Banks have historically developed their own solutions for the marketplace, using sophisticated information technology (IT) and development resources. “If they wanted something for the marketplace, they would create it” and would design, develop and support those solutions for their unique needs, DadeSystems President and CEO Bill Zayas told PYMNTS in an interview. While that model worked well, Zayas said third-party providers have started to create solid software apps that met different needs over the years.
Amid that trend, Zayas said bigger banks would license a FinTech’s code and then take it apart to fit their environment. The advantage, in that case, is that someone else did all the development work – but the banks still had to configure, install and support these customized applications. “They couldn’t turn to the vendor because they had modified it so extensively,” Zayas said. And from an innovation perspective, this setup kept the banks a step behind.
Today, however, Zayas said there is much more collaboration between banks and FinTechs, which are not encumbered by legacy environments. These firms can tap into new tech stacks and develop new solutions that fit the marketplace and take advantage of the latest technology. Bigger banks were not running solutions in the public cloud, for instance, because they had a closed-loop environment – but FinTech may be able to take a different approach.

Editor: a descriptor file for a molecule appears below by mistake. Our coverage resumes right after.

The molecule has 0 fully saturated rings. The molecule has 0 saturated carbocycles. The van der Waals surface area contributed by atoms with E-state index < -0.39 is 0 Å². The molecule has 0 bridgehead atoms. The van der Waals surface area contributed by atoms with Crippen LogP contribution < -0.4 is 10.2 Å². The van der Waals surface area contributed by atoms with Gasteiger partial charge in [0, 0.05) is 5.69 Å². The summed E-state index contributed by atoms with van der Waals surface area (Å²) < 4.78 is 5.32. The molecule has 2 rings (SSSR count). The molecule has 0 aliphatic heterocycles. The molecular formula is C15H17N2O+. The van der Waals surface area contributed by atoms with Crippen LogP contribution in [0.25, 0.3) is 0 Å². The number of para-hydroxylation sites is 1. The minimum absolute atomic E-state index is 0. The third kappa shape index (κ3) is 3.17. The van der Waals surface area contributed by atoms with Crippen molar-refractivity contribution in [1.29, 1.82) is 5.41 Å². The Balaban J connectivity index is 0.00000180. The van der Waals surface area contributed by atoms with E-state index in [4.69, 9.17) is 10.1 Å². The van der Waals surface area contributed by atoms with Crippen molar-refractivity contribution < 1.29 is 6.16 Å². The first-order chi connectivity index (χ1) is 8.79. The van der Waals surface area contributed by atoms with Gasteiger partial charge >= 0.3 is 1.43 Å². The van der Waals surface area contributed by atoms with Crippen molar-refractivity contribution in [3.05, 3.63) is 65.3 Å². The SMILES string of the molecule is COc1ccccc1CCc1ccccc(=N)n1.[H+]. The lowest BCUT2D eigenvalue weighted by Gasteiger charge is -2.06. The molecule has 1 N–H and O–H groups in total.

DadeSystems, for instance, has been able to help with receivables automation or integrated receivables (IR), while leveraging open-source technology, a more advanced tech stack and the public cloud. FinTech collaborations can also serve as a defensive strategy for the bank. If the FinTech serves a bank’s customer directly, the bank could be disassociated from the customer. The FinTech, in turn, could provide the solution and cut the bank out, which makes the corporate less sticky to the bank. By collaborating with the FinTech, however, banks bring the solution to the market faster and offer it themselves.
And Zayas pointed out that FinTechs and banks are working on a partnership model that may differ from how they historically collaborated. In this kind of model, FinTechs can provide white-label solutions to the banks. Their technology then works behind the scenes and serves as the engine powering the solution in a less costly environment, further suggesting that banks can benefit from working with FinTechs.